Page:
26. In fact, J&K Chief Minister Farooq Abdullah made a number of visits to Kargil during the two-and a-half months of the conflict. His frequent on-the -spot study of the situation helped restore confidence amongst the local population and exerted a salutary pressure on the civil administration so that it carried out its functions fairly well under exceptionally trying circumstances.

  27. n-20, p-6. According to SWAMI, Praveen, this meeting took place a day after Farooq Abdullah visited New Delhi to beg the Prime Minister to take the Kargil issue seriously. "It says not a little about the chaotic management and poor strategic appraisal that characterised this period".

  28. Ibid., p.14.

  29. On June 3, 1999, Pakistanis returned the Indian pilot ‘as a gesture of goodwill’.

  30. The United Service Institution (USI) Director, Lt. Gen. (Retd) Satish Nambiar, cited in KALYANARAMAN, S., Beyond Kargil: Compilation of a panel discussion, USI Journal (New Delhi), Vol. 129, No. 537, July-September 1999, p.333.

  31. JOSHI, Manoj and CHANGAPPA, Raj, in India Today, June 21, 1999, p.21.

  32. KUMAR Dinesh, Times of India, July 19, 1999.

  33. DASGUPTA, Swapan, in India Today, July 26,1999, p.32.

  34. Personal Communication from SINGH, Brig. Sukhdev (Retd),Vr.C., M.C, who commanded 1 Patiala during the historic battles for Zojila in 1948, October 15, 1999.

  35. Lt.Gen. Moti Dhar (Retd), quoted in Frontline, August 27, 1999, pp.22-23. Gen. Dhar also commanded a brigade in Ladakh area and had been the Brigade Major of the Kargil Brigade.

  36. Outlook (New Delhi), August 9, 1999, p.34.

  37. Times of India, June 12, 1999.

  38. DIXIT, J. N., in Indian Express, July 22, 1999.

  39. n-27, p.336

  40. SEHGAL, Ikram, The Nation, 31 July, 1999, as reported in Times of India, August 1,1999.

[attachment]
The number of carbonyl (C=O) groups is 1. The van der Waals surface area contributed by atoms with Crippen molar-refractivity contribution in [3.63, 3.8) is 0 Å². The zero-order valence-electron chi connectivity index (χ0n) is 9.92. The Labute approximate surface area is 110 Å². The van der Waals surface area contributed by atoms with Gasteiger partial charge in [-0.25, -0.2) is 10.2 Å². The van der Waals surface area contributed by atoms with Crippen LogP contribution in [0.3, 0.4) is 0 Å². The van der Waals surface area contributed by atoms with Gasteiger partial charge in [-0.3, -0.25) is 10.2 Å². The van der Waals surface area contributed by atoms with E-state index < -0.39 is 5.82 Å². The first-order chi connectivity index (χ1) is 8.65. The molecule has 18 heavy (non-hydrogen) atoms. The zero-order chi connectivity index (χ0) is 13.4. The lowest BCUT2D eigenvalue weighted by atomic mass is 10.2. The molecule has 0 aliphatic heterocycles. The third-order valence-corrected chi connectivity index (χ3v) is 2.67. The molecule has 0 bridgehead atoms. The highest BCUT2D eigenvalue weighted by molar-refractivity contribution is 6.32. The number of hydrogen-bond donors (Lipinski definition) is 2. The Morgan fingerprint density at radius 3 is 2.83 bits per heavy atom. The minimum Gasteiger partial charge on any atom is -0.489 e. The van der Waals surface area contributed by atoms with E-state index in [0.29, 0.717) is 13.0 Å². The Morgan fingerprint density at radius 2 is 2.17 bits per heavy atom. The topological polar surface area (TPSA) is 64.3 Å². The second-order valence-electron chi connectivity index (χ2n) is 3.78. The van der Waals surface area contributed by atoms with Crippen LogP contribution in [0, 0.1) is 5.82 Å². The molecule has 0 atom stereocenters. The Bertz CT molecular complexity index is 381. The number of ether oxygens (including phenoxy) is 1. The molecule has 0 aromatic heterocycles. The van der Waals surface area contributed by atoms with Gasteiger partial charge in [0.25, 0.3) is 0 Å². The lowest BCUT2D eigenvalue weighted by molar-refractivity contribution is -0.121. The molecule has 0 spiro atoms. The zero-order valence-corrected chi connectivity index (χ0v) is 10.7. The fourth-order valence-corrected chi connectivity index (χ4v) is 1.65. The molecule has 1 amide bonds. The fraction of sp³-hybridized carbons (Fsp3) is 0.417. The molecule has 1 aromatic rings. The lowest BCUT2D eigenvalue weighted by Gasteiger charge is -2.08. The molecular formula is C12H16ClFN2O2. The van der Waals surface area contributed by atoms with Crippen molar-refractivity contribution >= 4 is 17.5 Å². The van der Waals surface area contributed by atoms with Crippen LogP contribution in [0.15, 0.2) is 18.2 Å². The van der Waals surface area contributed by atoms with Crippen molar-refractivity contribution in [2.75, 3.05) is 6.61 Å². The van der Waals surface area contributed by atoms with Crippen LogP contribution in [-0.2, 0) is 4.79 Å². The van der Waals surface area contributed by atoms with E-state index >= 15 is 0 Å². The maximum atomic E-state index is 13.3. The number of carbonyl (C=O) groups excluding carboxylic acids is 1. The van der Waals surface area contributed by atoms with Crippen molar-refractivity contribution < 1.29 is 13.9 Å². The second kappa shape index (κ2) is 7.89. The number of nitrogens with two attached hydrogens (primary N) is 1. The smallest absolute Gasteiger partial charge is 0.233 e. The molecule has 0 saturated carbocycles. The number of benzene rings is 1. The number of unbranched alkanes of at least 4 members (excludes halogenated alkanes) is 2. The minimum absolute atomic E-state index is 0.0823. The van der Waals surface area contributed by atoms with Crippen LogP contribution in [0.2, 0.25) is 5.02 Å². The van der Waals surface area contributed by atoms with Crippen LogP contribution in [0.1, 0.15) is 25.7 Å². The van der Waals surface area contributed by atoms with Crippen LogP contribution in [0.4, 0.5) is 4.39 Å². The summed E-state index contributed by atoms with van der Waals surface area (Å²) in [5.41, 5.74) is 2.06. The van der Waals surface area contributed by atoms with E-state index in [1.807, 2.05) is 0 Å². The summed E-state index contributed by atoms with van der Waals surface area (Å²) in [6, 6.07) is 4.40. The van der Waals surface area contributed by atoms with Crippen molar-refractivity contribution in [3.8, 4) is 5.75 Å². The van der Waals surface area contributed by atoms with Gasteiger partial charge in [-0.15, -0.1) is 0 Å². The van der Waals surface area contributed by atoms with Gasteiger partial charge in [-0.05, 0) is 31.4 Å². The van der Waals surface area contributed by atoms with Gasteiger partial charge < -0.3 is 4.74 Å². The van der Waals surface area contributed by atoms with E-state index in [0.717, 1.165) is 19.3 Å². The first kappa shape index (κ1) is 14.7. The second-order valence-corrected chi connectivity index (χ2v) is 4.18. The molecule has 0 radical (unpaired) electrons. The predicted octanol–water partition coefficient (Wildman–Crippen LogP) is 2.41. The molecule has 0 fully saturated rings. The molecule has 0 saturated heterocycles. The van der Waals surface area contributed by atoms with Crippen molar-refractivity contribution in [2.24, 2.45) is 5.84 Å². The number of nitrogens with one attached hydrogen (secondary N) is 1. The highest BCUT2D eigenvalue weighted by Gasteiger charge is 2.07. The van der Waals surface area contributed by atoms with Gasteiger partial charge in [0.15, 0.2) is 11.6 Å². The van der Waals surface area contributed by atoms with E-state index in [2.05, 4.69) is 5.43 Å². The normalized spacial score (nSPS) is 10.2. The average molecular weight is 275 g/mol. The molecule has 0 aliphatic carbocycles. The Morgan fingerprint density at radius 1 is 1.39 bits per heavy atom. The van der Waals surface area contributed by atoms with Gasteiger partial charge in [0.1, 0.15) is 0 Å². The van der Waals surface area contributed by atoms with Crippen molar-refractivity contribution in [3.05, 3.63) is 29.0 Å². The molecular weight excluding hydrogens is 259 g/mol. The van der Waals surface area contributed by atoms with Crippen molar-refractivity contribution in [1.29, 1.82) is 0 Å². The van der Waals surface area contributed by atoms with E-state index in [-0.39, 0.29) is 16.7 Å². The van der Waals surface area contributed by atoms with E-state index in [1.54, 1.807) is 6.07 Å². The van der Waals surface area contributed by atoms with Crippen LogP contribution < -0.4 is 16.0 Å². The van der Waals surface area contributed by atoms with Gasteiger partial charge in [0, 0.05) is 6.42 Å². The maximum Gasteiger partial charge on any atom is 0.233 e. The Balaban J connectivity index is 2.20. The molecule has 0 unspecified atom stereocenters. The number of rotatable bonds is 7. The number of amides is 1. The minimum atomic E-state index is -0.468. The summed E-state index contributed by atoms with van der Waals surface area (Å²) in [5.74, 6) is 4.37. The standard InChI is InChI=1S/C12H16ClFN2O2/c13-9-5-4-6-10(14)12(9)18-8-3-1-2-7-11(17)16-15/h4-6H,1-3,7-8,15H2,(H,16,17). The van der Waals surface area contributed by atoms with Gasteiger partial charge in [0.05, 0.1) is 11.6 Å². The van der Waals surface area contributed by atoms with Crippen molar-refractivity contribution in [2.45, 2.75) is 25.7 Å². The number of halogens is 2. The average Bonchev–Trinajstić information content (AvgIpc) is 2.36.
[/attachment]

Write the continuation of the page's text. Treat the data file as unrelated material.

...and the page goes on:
41. Narula, Sunil, in Outlook, June, 21,1999, p.99.

  42. Joshi and Changapa, op. cit., p.26.

  43. Times of India, July 26, 1999.

  44. KUMAR, op. cit.

  45. Times of India, June 4, 1999.

  46. Swami, Praveen, in Frontline, September 10, 1999, pp. 33-34. The quotes have been supported by photocopies of the minutes of the UHQ meeting.

  47. n-27, p.347.

  48. Cf. VED, Mahendra, Times of India, August 31, 1999.

  49. BARUAH, Amit, in Frontline, June 5-18, 1999, p.15.

  50. Gen. Shankar Roy-Chowdhury (Retd.), former Chief of the Army Staff, in Times of India, June 20, 1999.

  51. MALIK,.Mohan J., in Hindustan Times, September 21, 1999.

  52. BARU, Sanjay, in Times of India, July 14,1999. It has been estimated that during 1995-98 India’s GDP rose 7 per cent after inflation while Pakistan’s rose at 3 per cent.

  53. n-27, pp.334-335.

  54. PAL, Lt. Gen. Krishan, quoted in Frontline, August 27 , 1999, p.36.

  55. Times of India, November 1, 1999.

  56. KARNAD, Bharat, "A New Strategy for the LoC & Low-intensity Warfare in Kashmir", Faultlines, Vol. 2, 1999, p.118.

  57. MADAN, Lt. Gen. Vijay, "Jammu and Kashmir Operations, 1947-48: The other version", USI Journal, July-September, 1992, p.315.

  58. n-10, pp-349 and 367.

  59. n-53, p-124.

  60. Daily Excelsior (Jammu), January 4, 2000, quoting Maj. Gen. H.S. Kanwar, Chief of Staff, Headquaqrters, 16 Corps. While briefing the newsmen he said ever since the Army take over, Pakistan has further intensified its proxy war in Jammu and Kashmir. Today, the entire equation has changed and Pakistan’s intelligence agency, ISI is even more responsive to the Army. This change over at the top had a direct bearing and has given a major boost to the insurgency in the State.

  61. Raman, B., Institute for Topical Studies, Chenai, 18 August 1999.

  62. Quoted by NOORANI, A.G., in Statesman, September 21, 1999. Mushahid Hussain has been a leading media person of Pakistan, an ideologue of Pakistan Muslim League and was Nawaz Sharief’s Information Minister in his last government.

  63. Daily Excelsior, November 23, 1999.

  64. n 20, p.42.

  65. Times of India, January 3, 2000.






Copyright © 2001 SATP. All rights reserved.